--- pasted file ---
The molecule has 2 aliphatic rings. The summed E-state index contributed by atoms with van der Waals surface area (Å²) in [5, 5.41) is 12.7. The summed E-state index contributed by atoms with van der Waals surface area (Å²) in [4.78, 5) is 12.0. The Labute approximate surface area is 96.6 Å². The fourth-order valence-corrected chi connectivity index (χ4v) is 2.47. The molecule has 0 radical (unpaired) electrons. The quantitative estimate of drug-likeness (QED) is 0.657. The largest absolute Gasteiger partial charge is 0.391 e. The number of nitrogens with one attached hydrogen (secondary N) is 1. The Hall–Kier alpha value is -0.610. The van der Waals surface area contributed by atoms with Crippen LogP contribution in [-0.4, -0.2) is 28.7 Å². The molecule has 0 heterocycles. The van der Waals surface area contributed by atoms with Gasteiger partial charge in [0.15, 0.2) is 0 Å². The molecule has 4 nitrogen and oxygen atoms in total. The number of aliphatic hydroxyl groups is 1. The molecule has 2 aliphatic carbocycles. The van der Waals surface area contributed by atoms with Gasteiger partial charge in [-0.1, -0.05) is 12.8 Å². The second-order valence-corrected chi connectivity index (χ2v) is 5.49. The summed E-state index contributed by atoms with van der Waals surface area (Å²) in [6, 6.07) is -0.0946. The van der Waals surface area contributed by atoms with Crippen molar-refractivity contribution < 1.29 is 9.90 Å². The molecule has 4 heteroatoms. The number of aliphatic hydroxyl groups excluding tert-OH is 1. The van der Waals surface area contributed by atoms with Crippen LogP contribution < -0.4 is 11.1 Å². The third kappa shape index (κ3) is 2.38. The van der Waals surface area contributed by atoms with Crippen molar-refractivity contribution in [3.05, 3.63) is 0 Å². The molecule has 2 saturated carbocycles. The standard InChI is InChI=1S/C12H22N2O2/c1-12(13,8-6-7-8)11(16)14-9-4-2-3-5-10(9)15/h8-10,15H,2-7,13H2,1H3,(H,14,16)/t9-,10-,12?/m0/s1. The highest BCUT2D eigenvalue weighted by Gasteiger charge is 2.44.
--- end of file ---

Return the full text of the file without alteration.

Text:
The molecule has 2 aliphatic rings. The summed E-state index contributed by atoms with van der Waals surface area (Å²) in [5, 5.41) is 12.7. The summed E-state index contributed by atoms with van der Waals surface area (Å²) in [4.78, 5) is 12.0. The Labute approximate surface area is 96.6 Å². The fourth-order valence-corrected chi connectivity index (χ4v) is 2.47. The molecule has 0 radical (unpaired) electrons. The quantitative estimate of drug-likeness (QED) is 0.657. The largest absolute Gasteiger partial charge is 0.391 e. The number of nitrogens with one attached hydrogen (secondary N) is 1. The Hall–Kier alpha value is -0.610. The van der Waals surface area contributed by atoms with Crippen LogP contribution in [-0.4, -0.2) is 28.7 Å². The molecule has 0 heterocycles. The van der Waals surface area contributed by atoms with Gasteiger partial charge in [0.15, 0.2) is 0 Å². The molecule has 4 nitrogen and oxygen atoms in total. The number of aliphatic hydroxyl groups is 1. The molecule has 2 aliphatic carbocycles. The van der Waals surface area contributed by atoms with Gasteiger partial charge in [-0.1, -0.05) is 12.8 Å². The second-order valence-corrected chi connectivity index (χ2v) is 5.49. The summed E-state index contributed by atoms with van der Waals surface area (Å²) in [6, 6.07) is -0.0946. The van der Waals surface area contributed by atoms with Crippen molar-refractivity contribution < 1.29 is 9.90 Å². The molecule has 4 heteroatoms. The number of aliphatic hydroxyl groups excluding tert-OH is 1. The van der Waals surface area contributed by atoms with Crippen LogP contribution < -0.4 is 11.1 Å². The third kappa shape index (κ3) is 2.38. The van der Waals surface area contributed by atoms with Crippen molar-refractivity contribution in [3.05, 3.63) is 0 Å². The molecule has 2 saturated carbocycles. The standard InChI is InChI=1S/C12H22N2O2/c1-12(13,8-6-7-8)11(16)14-9-4-2-3-5-10(9)15/h8-10,15H,2-7,13H2,1H3,(H,14,16)/t9-,10-,12?/m0/s1. The highest BCUT2D eigenvalue weighted by Gasteiger charge is 2.44.